COVID-19: When Sports and Playgrounds Went Silent

The last 18 months have been far from ordinary for everyone around the world. In March of 2020, countries around the world declared state of emergencies due to the COVID-19 virus (or Coronavirus). Not long after, the World Health Organization classified the COVID-19 outbreak a global pandemic, shutting down schools, sporting events, businesses and many other amenities worldwide. 

While this pandemic granted the opportunity to spend more time with family and perhaps just relax, many children, professional athletes, and university/college athletes missed out on participating in physical activity, due to restrictions. 

Emma Coburn, a U.S. steeplechase athlete’s tweet following the announcement that the Tokyo 2020 Olympics were postponed 

With many countries deciding to not participate, and the rapid spread of COVID-19, the Tokyo 2020 Olympics were postponed to ensure health and safety for athletes and Olympic staff. As this decision was stressful for athletes who had been training, athletes from around the world expressed their positivity and gratitude for being able to represent their country, as well as their gratitude toward the International Olympic Committee for being able to play their part in mitigating the spread of COVID-19 these positive outlooks, it left athletes without access to proper training facilities for over a year. Because there was no access to a gym or to sand, April Ross, an American beach volleyball player, set up a net in her backyard with a piece of plywood attached to practice during the first months of the pandemic.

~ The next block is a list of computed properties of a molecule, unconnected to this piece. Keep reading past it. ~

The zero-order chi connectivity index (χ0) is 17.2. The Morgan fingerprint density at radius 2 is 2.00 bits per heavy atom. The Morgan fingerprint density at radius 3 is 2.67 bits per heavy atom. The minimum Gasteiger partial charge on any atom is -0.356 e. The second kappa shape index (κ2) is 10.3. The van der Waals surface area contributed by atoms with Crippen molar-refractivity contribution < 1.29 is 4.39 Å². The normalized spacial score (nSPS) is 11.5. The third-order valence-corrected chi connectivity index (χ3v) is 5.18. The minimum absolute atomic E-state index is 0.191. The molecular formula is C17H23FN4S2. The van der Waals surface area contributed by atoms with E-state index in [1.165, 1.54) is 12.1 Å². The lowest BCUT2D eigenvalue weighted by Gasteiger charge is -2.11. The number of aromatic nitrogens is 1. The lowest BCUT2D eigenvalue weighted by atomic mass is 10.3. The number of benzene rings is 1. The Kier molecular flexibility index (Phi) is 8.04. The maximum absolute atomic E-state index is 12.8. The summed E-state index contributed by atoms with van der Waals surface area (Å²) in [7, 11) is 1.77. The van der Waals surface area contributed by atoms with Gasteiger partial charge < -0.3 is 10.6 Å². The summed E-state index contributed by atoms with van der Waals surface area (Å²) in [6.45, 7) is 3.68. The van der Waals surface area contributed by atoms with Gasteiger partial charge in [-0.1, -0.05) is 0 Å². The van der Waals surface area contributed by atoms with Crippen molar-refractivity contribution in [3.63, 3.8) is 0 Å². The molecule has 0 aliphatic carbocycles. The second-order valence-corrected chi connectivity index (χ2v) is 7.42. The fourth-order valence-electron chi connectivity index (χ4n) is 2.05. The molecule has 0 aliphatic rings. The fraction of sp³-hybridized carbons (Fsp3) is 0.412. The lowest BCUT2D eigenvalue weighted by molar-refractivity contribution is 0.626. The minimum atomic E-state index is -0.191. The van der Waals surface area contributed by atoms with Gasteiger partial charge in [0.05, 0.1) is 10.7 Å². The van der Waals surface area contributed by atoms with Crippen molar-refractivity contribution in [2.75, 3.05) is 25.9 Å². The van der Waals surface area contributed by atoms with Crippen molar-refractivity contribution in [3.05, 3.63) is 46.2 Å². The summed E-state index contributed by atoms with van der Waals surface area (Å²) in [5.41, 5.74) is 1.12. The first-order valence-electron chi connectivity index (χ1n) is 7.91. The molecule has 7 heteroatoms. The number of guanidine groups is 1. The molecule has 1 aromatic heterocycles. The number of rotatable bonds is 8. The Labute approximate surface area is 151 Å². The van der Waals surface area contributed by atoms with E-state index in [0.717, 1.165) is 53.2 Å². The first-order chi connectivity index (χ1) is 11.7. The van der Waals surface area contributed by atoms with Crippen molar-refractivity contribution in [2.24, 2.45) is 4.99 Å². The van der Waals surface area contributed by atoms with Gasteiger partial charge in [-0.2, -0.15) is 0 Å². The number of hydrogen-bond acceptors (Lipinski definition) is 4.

The pandemic is not only affecting professional athletes, but school-aged children as well. Schools were forced to shut down amid the pandemic, cancelling extracurricular activities like sports, as well as physical education class. Due to restrictions, movement levels of children plummeted as schools struggled to find alternatives to team sports. Although these cancellations of school and sports were necessary to lower the spread of COVID-19, it is important to remember that physical education classes in schools are one of the most effective interventions for increasing physical activity levels among young people. 


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